While the Internet offers many opportunities for the home-based entrepreneurs, it has its downside. Here are the top six disadvantages of operating a web business:
1. Requires tech savvy and know-how
You need to be at least computer literate to operate a web business. It is important that you know how to write and edit text in an HTML environment, create tables, add graphics, and upload files to your server. As you go along, you need to learn how to automate tasks by installing plugins and scripts (there are many available for free).
While you may still be able to run a business on the Web without any tech know-how, you should be prepared to allocate resources to pay for your coterie of web designers and programmers to assist you in the technical side of your business. You can pay a web designer to create your site, make any updates you need and troubleshoot coding problems. However, be prepared for the cost of maintaining the website. For a task that could be done in 2 minutes such as repairing a broken link, you could be charged for a full hour by your web developer.
Even if you use website platforms such as WordPress with their famous 5-minute installation, it is very hard to operate an online business if you don’t have the skills and know-how to perform even the most basic of tasks such as updating your content.
2. Business can easily be copied
The saying “success breeds copycats” is more evident on the Web than in other commercial mediums. With your business presented on your site, complete with detailed descriptions of your services or pictures of your products, people can easily study what you have to offer and decide to open a similar business to compete with yours. More so if they perceive your business to be a success. The Internet has allowed your business to be copied so easily!
We have seen small home business merchants struggle with other businesses who rip-off their business concepts, their sites, even their domains. Some are even their former customers, who realized that theirs is a good business and begin to offer the same exact products. Others take it a step further and open a similar site by changing a single letter in their domain name (e.g. add an “s”).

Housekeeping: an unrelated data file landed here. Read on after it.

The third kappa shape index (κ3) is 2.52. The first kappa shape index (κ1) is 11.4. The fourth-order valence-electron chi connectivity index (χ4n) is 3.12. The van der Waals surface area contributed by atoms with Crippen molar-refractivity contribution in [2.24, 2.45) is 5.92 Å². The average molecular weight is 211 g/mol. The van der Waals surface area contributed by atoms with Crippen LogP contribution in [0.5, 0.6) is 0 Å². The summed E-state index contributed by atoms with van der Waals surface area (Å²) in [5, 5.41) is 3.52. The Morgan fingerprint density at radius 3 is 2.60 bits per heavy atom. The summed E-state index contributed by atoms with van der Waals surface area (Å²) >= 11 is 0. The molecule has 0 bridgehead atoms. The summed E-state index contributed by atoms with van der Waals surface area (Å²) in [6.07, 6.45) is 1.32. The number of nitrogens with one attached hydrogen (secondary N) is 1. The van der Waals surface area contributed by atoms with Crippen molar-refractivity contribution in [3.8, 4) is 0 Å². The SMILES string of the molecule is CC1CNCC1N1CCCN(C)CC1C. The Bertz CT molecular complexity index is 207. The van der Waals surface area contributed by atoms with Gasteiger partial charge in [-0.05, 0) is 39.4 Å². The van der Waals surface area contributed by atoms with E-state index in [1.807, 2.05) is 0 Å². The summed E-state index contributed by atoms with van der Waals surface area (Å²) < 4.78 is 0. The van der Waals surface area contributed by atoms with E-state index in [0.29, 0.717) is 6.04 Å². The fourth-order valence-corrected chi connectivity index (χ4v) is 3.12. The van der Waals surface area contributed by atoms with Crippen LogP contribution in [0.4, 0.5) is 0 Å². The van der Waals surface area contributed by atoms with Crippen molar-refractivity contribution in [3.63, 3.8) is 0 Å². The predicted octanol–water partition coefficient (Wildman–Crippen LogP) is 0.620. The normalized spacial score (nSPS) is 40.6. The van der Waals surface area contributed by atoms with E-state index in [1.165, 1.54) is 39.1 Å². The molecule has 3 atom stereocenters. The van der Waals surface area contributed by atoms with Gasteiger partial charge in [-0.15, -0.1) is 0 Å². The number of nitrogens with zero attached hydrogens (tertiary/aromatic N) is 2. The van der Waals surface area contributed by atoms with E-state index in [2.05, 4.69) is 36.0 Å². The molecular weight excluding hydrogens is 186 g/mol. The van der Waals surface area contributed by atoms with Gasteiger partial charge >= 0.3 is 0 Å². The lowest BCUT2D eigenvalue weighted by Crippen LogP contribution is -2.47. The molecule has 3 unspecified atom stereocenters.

Worse, there will be instances where your whole website is copied, down to the images and even your grammatical errors! Instead of doing the work of creating their own business, some scumbags simply download your website and put it up in their own domain. This is especially true for information-based sites, where you will be constantly battling for content scrapers and copyright thieves.
Unless you have the resources to patent your business concept and products, or to pursue long, overdrawn court battles on copyright infringement, home businesses are particularly susceptible to this kind of risk on the Web.
3. Greatly depends on your selection of your web hosting company
Unless you are hosting the site yourself, the continued functioning of your site (and hence your business) depends solely on a third party — your web host. Hence, your choice of the web host is extremely crucial at the very start of your Internet business.
If the servers of your web hosts are sub-par, you may find that a lot of people abandon your shopping cart. Your website could be very slow to load because your web host put your site in 1 server together with 2,000 other sites.
Of course, the biggest nightmare is when your website goes down. Whether your web site is down for 10 minutes or 10 days, you lose business when your site is not up and running. If your web host’s servers malfunction, you can suddenly find your order forms malfunctioning, preventing you from receiving any orders. Or you may not be able to receive emails through your domain name, or even update your site.
The bad part is, you are pretty much helpless, especially if the once helpful customer support of your web host decides to make it hard for you to reach them while they solve their technical glitches. You can, of course, take the proactive stance of leaving your current web host and moving to another host (which by itself has its own difficulties and drawbacks) to face a new adventure.
4. Restricts the kind of business you can set-up
One of the biggest lessons learned thus far is that not all kinds of businesses can thrive on the Internet. Some businesses are simply not suitable for this commercial medium.